Review of Genuine Fraud, by E. Lockhart

Genuine Fraud (the oxymoronic title is perfect) reminded me that most things really are better than they were sixty years ago. My rather staid VW new beetle is quicker 0-60 mph than a Jaguar XK-140 of the mid-last century. You’ve read that E. Lockhart’s story is based on Patricia Highsmith’s The Talented Mr. Ripley. What you may not know is that this one is a vastly more entertaining & artistically crafted than its progenitor – a bit like comparing Homer & Virgil. For very different reasons, just as Highsmith’s The Price of Salt reminded me how much better off we are not to be still living in the ‘50s; our thrillers are much better. (With so-called “literary fiction” it’s the other way round – when I was a teenager, Hemingway, Faulkner & Amis were contemporary authors; now we have Julian Barnes & Amis fils.) Reviewers have also complained that Lockhart’s principal characters Jule & Imogene are not “likeable” & I thought to myself, Who ever liked Tom Ripley & Dickie Greenleaf? The difference for me is that unlike Tom & Dickie – a cheap conman & an idle poseur – Jule & Imogene are both highly admirable. Imogene loves Victorian stories about orphans & is truly charitable & loving; Jule is a genius at self-fashioning, mastering fighting skills & regional accents (I so envied her ability to switch convincingly amongst “BBC” “general American” “East Coast” & her native “Alabama” dialects (caught nicely by the Audible reader) as well as her excellent muscle tone & survival skills. (She belongs to the same class of gutsy teenagers as Megan Abbott’s Beth Cassidy.) The Victorian comparison works: like Becky Sharpe, you’ll not approve of Jule, but you’ll wish you could be as capable as she & against your moralistic & legalistic values, you’ll want for her to succeed. There are weaknesses. Lockhart stuck too close to her original in copying the scene where Tom kills Dickie – murdering a healthy person with an oar in a small boat is not an easy feat without capsizing the boat (see picture above) & leaving two healthy but angry swimmers instead. But unlike the death of Dickie, about as much loss as the week’s trash, I really cared about Imogene. I also felt that Jule’s murder paralleling Tom’s killing Freddie (who definitely satisfied my criterion of being the sort of bore requiring removal from the planet) was not only unconvincing but featured the wrong victim – Imogene’s poseur boyfriend who’s supposed to be writing an novel based on Beckett & Pynchon with the appropriately pretentious name of Forest would have been my victim. Critically the most striking feature is Lockhart’s reverse narrative: we begin in chapter 18, work back to chapter 1, then conclude with chapter 19. It worked for me, tho’ I suspect laying hold of the print version & reading the book again in numerical order would turn out awkward with some chapters too scant & others otious because we already know the outcome. Still, it was like watching a master magician work with her sleeves rolled up to read the story backwards, as if Lockhart were saying, “You already know the story, but I’m going to surprise you anyway.” She does! Be glad you’re alive now & can enjoy Genuine Fraud.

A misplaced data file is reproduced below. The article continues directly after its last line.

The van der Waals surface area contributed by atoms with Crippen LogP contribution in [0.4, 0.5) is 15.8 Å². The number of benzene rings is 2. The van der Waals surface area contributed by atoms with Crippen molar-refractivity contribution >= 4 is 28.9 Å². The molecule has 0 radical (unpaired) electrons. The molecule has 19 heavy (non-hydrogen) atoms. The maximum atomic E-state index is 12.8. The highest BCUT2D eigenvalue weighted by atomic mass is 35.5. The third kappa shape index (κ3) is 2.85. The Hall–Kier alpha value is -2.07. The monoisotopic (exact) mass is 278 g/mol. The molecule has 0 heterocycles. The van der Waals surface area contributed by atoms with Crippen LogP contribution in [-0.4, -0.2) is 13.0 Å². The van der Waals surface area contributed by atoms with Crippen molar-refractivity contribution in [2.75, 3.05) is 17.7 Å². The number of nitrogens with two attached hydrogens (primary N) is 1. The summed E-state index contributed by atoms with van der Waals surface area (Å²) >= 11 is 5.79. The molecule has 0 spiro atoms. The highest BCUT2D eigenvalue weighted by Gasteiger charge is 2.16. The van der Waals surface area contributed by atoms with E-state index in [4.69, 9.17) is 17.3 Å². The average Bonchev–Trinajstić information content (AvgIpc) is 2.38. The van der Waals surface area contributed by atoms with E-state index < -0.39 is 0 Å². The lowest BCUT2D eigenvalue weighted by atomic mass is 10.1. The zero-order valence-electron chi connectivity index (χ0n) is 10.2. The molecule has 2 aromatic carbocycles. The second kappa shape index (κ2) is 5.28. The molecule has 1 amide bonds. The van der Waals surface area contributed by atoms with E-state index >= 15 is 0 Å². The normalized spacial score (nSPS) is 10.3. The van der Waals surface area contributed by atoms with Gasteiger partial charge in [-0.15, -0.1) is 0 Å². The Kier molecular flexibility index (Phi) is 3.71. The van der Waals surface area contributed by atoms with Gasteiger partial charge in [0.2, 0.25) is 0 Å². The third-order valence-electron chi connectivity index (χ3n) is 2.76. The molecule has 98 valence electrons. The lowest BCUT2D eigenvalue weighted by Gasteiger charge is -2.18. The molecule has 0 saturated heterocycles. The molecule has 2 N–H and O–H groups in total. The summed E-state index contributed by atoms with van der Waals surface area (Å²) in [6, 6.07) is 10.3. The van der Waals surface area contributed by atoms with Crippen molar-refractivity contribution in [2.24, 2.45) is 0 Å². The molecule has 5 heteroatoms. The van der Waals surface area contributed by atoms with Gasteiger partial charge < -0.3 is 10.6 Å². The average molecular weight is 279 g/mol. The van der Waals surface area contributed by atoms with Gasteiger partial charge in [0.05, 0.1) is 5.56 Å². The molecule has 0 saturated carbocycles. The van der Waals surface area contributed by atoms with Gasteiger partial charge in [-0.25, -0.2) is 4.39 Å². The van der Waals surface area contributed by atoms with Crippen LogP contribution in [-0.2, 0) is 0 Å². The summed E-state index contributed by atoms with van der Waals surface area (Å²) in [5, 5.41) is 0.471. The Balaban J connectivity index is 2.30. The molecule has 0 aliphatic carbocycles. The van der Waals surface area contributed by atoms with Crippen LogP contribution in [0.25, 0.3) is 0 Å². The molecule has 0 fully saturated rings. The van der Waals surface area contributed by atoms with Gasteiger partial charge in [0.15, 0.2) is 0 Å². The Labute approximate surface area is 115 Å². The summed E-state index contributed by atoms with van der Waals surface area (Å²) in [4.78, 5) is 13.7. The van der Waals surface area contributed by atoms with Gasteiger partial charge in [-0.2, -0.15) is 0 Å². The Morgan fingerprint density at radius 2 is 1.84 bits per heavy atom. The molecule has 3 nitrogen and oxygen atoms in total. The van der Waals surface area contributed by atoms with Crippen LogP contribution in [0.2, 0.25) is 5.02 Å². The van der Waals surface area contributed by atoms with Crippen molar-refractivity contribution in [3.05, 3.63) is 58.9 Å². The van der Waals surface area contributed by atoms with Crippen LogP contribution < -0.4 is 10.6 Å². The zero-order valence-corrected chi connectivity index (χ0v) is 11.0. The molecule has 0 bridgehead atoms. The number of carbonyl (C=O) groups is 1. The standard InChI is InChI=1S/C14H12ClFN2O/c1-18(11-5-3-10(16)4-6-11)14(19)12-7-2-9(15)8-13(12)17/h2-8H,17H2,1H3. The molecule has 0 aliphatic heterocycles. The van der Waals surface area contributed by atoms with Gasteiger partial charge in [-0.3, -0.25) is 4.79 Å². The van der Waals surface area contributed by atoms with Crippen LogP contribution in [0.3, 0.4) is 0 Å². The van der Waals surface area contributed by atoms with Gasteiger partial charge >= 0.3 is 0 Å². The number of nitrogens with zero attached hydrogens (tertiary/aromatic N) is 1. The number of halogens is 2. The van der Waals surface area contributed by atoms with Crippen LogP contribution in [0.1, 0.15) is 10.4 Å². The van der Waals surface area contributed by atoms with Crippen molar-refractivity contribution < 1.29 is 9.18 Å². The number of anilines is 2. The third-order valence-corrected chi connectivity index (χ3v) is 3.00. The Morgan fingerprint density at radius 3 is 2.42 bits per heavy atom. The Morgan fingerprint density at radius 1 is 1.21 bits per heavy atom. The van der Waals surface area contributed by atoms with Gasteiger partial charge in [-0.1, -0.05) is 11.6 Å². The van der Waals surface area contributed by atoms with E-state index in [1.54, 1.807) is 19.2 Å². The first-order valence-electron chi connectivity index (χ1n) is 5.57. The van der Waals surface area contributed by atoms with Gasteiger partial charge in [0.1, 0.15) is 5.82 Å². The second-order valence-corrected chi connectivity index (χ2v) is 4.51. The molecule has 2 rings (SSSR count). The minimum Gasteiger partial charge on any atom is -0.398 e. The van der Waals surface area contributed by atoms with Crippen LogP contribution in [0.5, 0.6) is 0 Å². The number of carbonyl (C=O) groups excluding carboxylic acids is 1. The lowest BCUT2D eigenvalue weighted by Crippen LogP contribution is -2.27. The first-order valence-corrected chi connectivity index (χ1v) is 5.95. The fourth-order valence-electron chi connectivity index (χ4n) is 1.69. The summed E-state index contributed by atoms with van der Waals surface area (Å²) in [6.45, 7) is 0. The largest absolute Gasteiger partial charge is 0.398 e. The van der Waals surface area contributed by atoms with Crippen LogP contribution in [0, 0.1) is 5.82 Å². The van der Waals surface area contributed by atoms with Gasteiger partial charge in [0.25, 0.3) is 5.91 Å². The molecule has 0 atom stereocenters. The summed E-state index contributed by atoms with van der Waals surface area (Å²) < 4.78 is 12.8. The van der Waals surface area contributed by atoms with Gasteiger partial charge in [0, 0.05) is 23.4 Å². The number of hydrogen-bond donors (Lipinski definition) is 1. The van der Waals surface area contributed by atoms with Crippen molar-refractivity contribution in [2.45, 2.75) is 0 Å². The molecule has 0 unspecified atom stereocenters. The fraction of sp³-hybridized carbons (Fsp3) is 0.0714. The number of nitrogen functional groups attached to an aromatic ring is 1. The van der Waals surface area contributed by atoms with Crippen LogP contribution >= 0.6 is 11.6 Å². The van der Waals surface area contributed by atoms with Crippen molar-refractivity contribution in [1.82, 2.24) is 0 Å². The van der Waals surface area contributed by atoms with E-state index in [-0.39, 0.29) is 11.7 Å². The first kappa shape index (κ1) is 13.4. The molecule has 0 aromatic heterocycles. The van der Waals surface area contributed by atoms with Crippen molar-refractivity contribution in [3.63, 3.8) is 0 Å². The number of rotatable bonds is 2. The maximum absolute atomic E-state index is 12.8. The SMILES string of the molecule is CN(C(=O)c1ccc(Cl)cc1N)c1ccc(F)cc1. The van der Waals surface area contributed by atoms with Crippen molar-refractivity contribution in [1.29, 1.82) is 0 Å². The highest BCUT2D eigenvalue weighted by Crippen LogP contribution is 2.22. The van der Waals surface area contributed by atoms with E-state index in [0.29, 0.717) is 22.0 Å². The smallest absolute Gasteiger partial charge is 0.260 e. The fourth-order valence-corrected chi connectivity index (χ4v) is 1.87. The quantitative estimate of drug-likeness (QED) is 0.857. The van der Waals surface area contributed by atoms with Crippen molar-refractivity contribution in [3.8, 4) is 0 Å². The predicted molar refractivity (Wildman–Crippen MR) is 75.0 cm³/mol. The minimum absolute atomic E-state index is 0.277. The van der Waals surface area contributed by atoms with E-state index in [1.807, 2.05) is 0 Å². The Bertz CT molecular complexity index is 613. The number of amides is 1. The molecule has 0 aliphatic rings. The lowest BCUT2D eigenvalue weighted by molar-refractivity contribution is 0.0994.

2 thoughts on “Review of Genuine Fraud, by E. Lockhart

  1. I think it is the other way around: Highsmith is the Master and Lockhart the student. Loved “We Were Liars”, found “Genuine Fraud” entertaining but Highsmith’s “The Talented Mr.Ripley” is the real deal. Not sure why Lockhart tried to reinvent the wheel. If “Genuine Fraud” were a term paper, it would be rejected for plagiarism. While reading Lockhart’s latest book, I was disappointed everytime I came across a scene lifted from Highsmith’s Mr.Ripley. I guess had I never read “The Talented Mr.Ripley”, I would have enjoyed “Genuine Fraud” much more; but I had read it and I recognize fraud when I see it. I look forward to Lockhart’s next book and I hope it is original.

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